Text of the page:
The Simply Statistics unconference just started a few minutes ago. Tune in live below. (Or, catch the recorded version if you're late.)
The Onion tackles data privacy:
"As a law-abiding resident of this nation, I have the right to do whatever I want without a shadowy organization recording my every move, unless of course it's part of an electronic campaign designed to figure out, based on all of my emails and phone conversations, what types of clothes, shoes, and houseware products I like. Then it’s fine." Sources later confirmed that Landler had posted a Facebook rant on the issue, which had generated a pop-up ad from a company that restores lost PC data.
With all the stuff going on with surveillance and data privacy — especially the past week — it's worthwhile to revisit this essay by Daniel J. Solove, a professor of law at George Washington University, on why privacy matters even if you "have nothing to hide."
"My life's an open book," people might say. "I've got nothing to hide." But now the government has large dossiers of everyone's activities, interests, reading habits, finances, and health. What if the government leaks the information to the public? What if the government mistakenly determines that based on your pattern of activities, you're likely to engage in a criminal act? What if it denies you the right to fly? What if the government thinks your financial transactions look odd—even if you've done nothing wrong—and freezes your accounts? What if the government doesn't protect your information with adequate security, and an identity thief obtains it and uses it to defraud you? Even if you have nothing to hide, the government can cause you a lot of harm.
"But the government doesn't want to hurt me," some might argue. In many cases, that's true, but the government can also harm people inadvertently, due to errors or carelessness.
You might not have anything to hide right now, but maybe a random string of choices that was completely harmless looks a lot like something else a few years from now, to someone sniffing around the archives. The patterns when there are no patterns sort of thing. Personal data without the person. [via @hmason]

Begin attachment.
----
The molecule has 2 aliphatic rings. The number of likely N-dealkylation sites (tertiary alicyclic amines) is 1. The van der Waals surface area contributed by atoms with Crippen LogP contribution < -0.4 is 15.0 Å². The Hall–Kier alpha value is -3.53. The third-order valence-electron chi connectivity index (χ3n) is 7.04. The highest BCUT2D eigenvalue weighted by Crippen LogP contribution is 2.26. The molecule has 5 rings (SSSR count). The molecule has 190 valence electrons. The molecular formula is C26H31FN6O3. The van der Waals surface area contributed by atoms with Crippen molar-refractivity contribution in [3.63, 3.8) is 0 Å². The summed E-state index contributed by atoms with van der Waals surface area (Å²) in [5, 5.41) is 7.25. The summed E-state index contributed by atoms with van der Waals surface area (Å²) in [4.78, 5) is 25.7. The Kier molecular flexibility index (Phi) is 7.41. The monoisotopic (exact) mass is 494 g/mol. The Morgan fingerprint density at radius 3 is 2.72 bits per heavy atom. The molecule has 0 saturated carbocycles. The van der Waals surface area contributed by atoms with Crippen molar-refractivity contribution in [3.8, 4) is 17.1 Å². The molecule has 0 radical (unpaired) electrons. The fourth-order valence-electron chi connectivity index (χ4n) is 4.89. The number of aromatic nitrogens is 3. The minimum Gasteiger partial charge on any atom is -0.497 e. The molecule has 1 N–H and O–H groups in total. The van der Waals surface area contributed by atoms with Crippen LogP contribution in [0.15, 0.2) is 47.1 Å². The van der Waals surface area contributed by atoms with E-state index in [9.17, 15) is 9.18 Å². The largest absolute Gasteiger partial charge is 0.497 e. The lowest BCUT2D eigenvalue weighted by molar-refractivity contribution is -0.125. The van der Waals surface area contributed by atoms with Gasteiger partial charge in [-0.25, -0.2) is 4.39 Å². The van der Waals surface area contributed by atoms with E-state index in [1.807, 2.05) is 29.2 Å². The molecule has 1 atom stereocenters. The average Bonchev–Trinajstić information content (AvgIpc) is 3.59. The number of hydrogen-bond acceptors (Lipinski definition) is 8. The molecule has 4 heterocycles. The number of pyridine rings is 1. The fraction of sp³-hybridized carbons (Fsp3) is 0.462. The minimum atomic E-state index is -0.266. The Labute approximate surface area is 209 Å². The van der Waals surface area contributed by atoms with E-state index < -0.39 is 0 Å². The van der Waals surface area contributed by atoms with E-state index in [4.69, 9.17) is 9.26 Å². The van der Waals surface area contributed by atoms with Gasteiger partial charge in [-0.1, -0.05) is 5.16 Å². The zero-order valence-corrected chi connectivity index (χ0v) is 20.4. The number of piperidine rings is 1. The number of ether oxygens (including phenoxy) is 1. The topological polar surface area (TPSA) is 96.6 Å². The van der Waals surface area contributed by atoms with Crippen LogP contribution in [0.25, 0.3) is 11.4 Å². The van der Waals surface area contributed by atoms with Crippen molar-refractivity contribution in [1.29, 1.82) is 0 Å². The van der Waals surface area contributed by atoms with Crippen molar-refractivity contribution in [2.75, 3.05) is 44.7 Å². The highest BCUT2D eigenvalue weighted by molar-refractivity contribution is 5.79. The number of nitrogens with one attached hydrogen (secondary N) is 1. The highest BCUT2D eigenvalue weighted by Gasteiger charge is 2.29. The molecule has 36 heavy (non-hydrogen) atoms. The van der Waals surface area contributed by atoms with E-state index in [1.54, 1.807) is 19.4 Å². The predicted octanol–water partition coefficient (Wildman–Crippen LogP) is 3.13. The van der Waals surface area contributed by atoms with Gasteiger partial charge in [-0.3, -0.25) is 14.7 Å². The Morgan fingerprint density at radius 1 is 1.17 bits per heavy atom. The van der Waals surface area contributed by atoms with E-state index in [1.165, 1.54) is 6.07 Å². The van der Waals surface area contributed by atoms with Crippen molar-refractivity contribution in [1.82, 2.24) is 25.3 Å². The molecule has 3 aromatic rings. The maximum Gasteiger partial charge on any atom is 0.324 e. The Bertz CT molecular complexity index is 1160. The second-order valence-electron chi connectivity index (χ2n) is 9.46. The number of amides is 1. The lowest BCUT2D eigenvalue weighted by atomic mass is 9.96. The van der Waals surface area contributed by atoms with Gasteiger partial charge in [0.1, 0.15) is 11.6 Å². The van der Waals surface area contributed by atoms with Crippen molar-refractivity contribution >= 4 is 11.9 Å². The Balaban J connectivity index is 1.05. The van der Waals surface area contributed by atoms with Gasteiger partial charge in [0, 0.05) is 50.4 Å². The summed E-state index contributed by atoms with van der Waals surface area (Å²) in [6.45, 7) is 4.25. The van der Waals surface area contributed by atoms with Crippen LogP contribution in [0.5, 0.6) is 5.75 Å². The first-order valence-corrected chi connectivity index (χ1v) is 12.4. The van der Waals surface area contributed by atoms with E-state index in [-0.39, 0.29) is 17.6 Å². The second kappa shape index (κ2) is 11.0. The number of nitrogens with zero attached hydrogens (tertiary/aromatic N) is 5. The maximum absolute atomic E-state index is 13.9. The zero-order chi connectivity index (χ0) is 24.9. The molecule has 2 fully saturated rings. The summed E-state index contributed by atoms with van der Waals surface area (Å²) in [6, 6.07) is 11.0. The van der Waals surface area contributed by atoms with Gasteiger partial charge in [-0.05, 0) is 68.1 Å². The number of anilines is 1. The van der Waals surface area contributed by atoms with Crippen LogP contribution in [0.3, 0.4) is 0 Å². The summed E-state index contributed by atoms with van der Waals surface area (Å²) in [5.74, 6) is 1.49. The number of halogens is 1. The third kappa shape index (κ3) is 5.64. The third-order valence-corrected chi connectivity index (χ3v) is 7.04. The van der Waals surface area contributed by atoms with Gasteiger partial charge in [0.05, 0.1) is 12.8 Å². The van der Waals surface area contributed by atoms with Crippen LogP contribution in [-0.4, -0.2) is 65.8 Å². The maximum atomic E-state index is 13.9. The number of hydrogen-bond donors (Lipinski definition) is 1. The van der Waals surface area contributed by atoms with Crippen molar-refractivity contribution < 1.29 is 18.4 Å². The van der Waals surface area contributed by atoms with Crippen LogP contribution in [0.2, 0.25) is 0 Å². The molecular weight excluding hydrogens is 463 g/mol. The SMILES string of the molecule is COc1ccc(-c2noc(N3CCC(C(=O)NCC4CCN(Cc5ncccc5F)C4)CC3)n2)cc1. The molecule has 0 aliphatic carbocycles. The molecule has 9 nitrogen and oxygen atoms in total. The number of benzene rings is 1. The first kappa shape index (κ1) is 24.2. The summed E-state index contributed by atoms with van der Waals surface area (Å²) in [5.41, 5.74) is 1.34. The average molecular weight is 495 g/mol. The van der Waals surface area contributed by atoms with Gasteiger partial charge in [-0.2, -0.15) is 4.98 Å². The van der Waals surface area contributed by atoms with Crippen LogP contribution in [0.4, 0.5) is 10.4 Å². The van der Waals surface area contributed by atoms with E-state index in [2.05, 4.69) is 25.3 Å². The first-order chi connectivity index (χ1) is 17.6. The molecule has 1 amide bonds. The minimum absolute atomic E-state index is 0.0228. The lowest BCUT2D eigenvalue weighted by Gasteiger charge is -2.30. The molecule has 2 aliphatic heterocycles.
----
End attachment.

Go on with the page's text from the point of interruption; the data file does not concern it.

Using DNA as a storage device, Harvard researchers managed to store one million gigabits of data per cubic millimeter.
Biology's databank, DNA has long tantalized researchers with its potential as a storage medium: fantastically dense, stable, energy efficient and proven to work over a timespan of some 3.5 billion years. While not the first project to demonstrate the potential of DNA storage, Church’s team married next-generation sequencing technology with a novel strategy to encode 1,000 times the largest amount of data previously stored in DNA.
So does this qualify as big data or super tiny data?
Thousands of people have attended Edward Tufte's one-day course on data graphics. Robert Kosara did not like it.
My advice? Buy his books. Read them. They're good. Just realize that you're getting a historical perspective on data visualization, not the cutting edge. Understand that Tufte's ideas are a good starting point, not a religion. There are many things that Tufte doesn't know, including pretty much anything related to visual perception and cognition, recent work (less than 30 years old), and interaction.
I've never been, but that's sort of what I expected. Has anyone had a different experience with the course?